Developing Individuality in the Human Brain: A Tribute to Michael I. Posner

Pages: 273
Item #: 4318019
ISBN: 978-1-59147-210-0
List Price: $19.95
Member/Affiliate Price: $19.95
Copyright: 2005
Format: Hardcover
Availability: In Stock
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The cognitive neuroscience revolution rests on two corner stones: simple experimental paradigms to capture critical components of the mind and new methods to watch what the brain is doing while working in these paradigms. Michael I. Posner has been a driving force behind the use of componential and functional analysis to enhance our knowledge of mind–brain relationships. His scholarship has been pivotal in opening up new theoretical and methodological trajectories in the field. Moreover, he has actively promoted the expansion of the cognitive neuroscience program to encompass psychology.

Developing Individuality in the Human Brain describes the breadth of Posner's influence on the field of cognitive, affective, and developmental neurosciences. In this volume, leading scientists explore the topics that are central to Posner's work, such as the power of componential analysis to uncover critical cognitive functions, how brain images can be used to test psychological theories of distinct cognitive functions, and how individual and developmental differences can be traced to differences in basic neurocognitive functions across people and developmental stages.

This thoughtful collection of essays deftly illustrates how Posner's examination of elementary processes has moved the field toward a fundamental level of understanding about human cognition. This basic understanding will greatly affect how we deal with cognitive development problems that derive either from deficiency of experience or from genetic differences.

Table of Contents



  1. A Tribute to Michael I. Posner
    —Steven W. Keele and Ulrich Mayr
  2. On the Functional Architecture of Language and Reading: Trade-Offs Between Biological Preparation and Cultural Engineering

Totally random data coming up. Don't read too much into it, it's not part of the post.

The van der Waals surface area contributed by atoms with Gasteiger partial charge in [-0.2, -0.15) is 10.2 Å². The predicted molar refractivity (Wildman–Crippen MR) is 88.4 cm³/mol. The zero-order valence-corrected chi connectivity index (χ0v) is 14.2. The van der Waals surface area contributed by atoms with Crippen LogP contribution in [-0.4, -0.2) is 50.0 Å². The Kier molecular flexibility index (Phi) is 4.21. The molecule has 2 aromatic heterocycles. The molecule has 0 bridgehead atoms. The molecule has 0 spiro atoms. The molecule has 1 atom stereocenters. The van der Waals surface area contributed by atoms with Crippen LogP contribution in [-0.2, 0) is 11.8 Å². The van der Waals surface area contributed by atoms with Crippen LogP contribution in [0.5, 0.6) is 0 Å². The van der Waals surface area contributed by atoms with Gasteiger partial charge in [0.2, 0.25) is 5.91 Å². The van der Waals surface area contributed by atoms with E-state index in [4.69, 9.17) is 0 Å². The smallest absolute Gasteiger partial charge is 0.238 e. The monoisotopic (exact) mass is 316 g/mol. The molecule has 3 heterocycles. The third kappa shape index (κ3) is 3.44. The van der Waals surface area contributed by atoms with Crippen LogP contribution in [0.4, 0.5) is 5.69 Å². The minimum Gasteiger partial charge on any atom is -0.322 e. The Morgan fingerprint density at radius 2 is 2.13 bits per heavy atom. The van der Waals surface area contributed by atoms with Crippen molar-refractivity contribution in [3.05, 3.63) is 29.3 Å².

—Thomas H. Carr
  3. On the Role of Endogenous Orienting in the Inhibitory Aftermath of Exogenous Orienting
    —Raymond M. Klein
  4. Imaging Conscious and Subliminal Word Processing
    —Stanislas Dehaene
  5. Task Models in Prefrontal Cortex
    —John Duncan
  6. Imaging The Human Brain: Reflections On Some Emerging Issues
    —Marcus E. Raichle
  7. The Ontogeny of the Social Brain
    —Mark H. Johnson
  8. Frontostriatal and Frontocerebellar Circuitry Underlying Cognitive Control
    —B. J. Casey
  9. The Development of Effortful Control
    —Mary K. Rothbart and M. Rosario Rueda
  10. Socioeconomic Influences on Brain Development: A Preliminary Study
    —Martha J. Farah and Kimberly G. Noble
  11. Development and Plasticity of Human Cognition
    —Helen J. Neville
  12. How I Got Here
    —Michael I. Posner

Author Index

Subject Index

About the Editors

Editor Bios

Ulrich Mayr, PhD, received his diploma in psychology from the Free University Berlin in 1987 and his doctoral degree in philosophy in 1992 while working at the Max Planck Institute for Human Development in Berlin, Germany. After a postdoctoral year at the University of Oregon, he worked as a research scientist at the University of Potsdam, Germany, until 2000. Since then he has been associate professor at the University of Oregon, Eugene. His current research focuses on executive control of thought and action as well as on issues in cognitive aging.

Edward Awh, PhD, received his bachelor's degree in psychology in 1989 from Northwestern University, Chicago. He received his doctoral degree in cognitive neuroscience from the University of Michigan in 1996. He received postdoctoral training at the University of California, San Diego, from 1997 to 1998. Since 1999 he has been a faculty member of the psychology department of the University of Oregon, Eugene. His current research focuses on behavioral and neuroimaging studies of attentional control.

Steve W. Keele, PhD, received his doctoral degree from the University of Wisconsin in 1966. Afterward he spent two years on a postdoctoral fellowship with Michael I. Posner at the University of Oregon, Eugene, where he became assistant professor. In 1996, he retired from the University of Oregon, becoming professor emeritus. His areas of research have been in motor control and attention and more recently in cognitive neuroscience. His most recent work has emphasized common functions and the supporting brain areas that underlie both motor control and cognitive processes.

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